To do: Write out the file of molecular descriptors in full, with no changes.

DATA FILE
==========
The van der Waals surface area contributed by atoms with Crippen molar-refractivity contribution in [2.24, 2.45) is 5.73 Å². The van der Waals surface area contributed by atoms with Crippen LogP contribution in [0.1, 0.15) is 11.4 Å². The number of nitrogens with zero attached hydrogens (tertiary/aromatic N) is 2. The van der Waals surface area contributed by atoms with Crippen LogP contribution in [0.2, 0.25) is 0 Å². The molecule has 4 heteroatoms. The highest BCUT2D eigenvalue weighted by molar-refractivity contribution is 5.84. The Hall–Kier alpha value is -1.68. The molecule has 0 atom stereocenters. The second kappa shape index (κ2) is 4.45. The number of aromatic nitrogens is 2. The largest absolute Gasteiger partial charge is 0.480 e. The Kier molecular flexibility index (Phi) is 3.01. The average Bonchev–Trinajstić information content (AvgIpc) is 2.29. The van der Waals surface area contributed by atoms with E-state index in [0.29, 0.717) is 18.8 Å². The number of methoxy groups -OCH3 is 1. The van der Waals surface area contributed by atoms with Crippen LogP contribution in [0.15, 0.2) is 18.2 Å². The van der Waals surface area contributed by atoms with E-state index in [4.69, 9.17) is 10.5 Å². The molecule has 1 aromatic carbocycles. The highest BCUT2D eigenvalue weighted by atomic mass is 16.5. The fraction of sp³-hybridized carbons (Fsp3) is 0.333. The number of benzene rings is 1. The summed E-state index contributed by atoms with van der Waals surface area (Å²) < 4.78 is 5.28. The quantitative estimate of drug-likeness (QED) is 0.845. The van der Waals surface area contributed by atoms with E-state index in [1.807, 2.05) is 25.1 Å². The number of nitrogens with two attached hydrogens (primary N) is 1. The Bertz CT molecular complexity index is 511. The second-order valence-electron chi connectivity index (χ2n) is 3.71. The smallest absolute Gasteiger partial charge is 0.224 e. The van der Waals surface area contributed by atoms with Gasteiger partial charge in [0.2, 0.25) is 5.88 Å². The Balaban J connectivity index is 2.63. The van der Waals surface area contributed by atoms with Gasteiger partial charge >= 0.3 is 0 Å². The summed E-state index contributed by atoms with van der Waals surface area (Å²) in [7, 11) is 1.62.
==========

The van der Waals surface area contributed by atoms with Crippen molar-refractivity contribution in [2.24, 2.45) is 5.73 Å². The van der Waals surface area contributed by atoms with Crippen LogP contribution in [0.1, 0.15) is 11.4 Å². The number of nitrogens with zero attached hydrogens (tertiary/aromatic N) is 2. The van der Waals surface area contributed by atoms with Crippen LogP contribution in [0.2, 0.25) is 0 Å². The molecule has 4 heteroatoms. The highest BCUT2D eigenvalue weighted by molar-refractivity contribution is 5.84. The Hall–Kier alpha value is -1.68. The molecule has 0 atom stereocenters. The second kappa shape index (κ2) is 4.45. The number of aromatic nitrogens is 2. The largest absolute Gasteiger partial charge is 0.480 e. The Kier molecular flexibility index (Phi) is 3.01. The average Bonchev–Trinajstić information content (AvgIpc) is 2.29. The van der Waals surface area contributed by atoms with E-state index in [0.29, 0.717) is 18.8 Å². The number of methoxy groups -OCH3 is 1. The van der Waals surface area contributed by atoms with Crippen LogP contribution in [0.15, 0.2) is 18.2 Å². The van der Waals surface area contributed by atoms with E-state index in [4.69, 9.17) is 10.5 Å². The molecule has 1 aromatic carbocycles. The highest BCUT2D eigenvalue weighted by atomic mass is 16.5. The fraction of sp³-hybridized carbons (Fsp3) is 0.333. The number of benzene rings is 1. The summed E-state index contributed by atoms with van der Waals surface area (Å²) < 4.78 is 5.28. The quantitative estimate of drug-likeness (QED) is 0.845. The van der Waals surface area contributed by atoms with E-state index in [1.807, 2.05) is 25.1 Å². The number of nitrogens with two attached hydrogens (primary N) is 1. The Bertz CT molecular complexity index is 511. The second-order valence-electron chi connectivity index (χ2n) is 3.71. The smallest absolute Gasteiger partial charge is 0.224 e. The van der Waals surface area contributed by atoms with Gasteiger partial charge in [0.2, 0.25) is 5.88 Å². The Balaban J connectivity index is 2.63. The van der Waals surface area contributed by atoms with Gasteiger partial charge >= 0.3 is 0 Å². The summed E-state index contributed by atoms with van der Waals surface area (Å²) in [7, 11) is 1.62.